In many ways, Cuba has been, until recently, a living relic of the geopolitical battlefield of the 20th century. As much a symbol of the Cold War as the Berlin Wall, Cuba looked on as the Wall came down, as Iron Curtain regimes fell, and as even the Soviet Union, Cuba’s benefactor and main trading partner, disintegrated.
Nevertheless, Cuba continued as before, a Soviet-style Communist regime, despite the disappearance of like-minded governments and severe economic problems resulting from the loss of the Soviet Union’s annual economic subsidies of 6 billion to 8 billion dollars.
Relations between the United States and Cuba were poor since shortly after Fidel Castro’s 1959 revolution, when the new government began to consolidate power and expropriate properties. Five decades, one nuclear crisis and a long U.S. economic embargo later, the relationship between the two countries finally began to thaw in early 2009, when President Barack Obama eased some restrictions on travel to Cuba and on remittances sent by Cuban-Americans to family and friends in Cuba.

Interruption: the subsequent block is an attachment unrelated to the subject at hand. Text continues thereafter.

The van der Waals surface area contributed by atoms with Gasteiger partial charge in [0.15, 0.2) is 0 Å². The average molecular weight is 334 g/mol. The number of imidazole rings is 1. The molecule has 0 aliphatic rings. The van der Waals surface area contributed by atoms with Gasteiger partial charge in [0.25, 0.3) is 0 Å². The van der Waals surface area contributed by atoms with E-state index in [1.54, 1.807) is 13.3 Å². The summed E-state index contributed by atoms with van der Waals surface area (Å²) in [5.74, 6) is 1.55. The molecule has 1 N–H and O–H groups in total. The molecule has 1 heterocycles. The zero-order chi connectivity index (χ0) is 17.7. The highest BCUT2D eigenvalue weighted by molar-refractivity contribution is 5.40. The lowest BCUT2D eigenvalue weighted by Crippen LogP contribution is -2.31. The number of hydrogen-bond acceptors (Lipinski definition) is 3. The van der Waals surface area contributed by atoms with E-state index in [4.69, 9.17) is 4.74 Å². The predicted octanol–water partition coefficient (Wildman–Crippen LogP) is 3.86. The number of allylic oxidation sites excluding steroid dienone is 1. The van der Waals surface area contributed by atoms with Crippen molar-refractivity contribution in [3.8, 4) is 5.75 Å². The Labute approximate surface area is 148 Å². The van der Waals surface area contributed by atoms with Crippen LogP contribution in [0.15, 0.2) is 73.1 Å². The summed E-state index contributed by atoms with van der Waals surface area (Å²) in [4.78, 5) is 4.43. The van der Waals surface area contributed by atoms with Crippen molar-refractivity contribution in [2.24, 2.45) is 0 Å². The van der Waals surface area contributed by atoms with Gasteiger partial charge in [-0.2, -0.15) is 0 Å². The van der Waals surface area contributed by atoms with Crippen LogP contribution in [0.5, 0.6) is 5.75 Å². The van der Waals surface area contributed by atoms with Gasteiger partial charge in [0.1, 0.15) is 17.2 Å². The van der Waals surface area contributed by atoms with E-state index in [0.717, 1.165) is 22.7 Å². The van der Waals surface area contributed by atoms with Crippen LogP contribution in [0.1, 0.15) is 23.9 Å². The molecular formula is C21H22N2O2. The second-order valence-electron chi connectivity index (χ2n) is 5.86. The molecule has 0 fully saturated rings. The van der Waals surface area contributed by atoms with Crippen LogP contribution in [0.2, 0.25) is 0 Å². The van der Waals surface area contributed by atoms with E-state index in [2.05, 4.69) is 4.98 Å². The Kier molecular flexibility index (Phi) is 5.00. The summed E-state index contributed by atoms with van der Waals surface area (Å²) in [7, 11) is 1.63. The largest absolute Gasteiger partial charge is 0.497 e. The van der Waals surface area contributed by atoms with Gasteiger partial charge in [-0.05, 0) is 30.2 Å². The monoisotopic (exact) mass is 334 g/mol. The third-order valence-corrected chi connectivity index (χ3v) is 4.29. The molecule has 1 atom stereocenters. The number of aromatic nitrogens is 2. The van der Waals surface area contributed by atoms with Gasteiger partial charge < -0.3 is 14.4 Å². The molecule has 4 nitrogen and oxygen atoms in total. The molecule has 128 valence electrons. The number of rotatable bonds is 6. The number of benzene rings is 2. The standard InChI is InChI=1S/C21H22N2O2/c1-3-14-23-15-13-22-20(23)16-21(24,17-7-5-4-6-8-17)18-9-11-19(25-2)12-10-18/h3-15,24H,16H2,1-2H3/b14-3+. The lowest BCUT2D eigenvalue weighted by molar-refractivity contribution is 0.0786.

In December 2014, President Obama announced that the United States would begin the process of re-establishing diplomatic relations with Cuba. Within 8 months, the two countries opened embassies in each other’s capitals.
On March 20th, President Obama took the relationship another step forward by becoming the first sitting U.S. President in 88 years to visit the island country.
In a speech in Havana, President Obama expressed his confidence that Cuba can play an important role in the hemisphere and around the globe, and said he hoped it can do so as a partner of the United States. Nonetheless, “what changes come will depend on the Cuban people”, he said:
“We will not impose our political or economic system on you. We recognize that every country, every people must chart its own course and shape its own model.”
“I have come here to bury the last remnant of the Cold War in the Americas,” said President Obama. “I have come here to extend a hand of friendship to the Cuban people.”
As shown by the enthusiastic welcome the Cuban people gave President Obama, it is clear that his call for reconciliation, unleashing the potential of Cuba’s civil society and the forging of productive bilateral partnerships found great resonance on the island.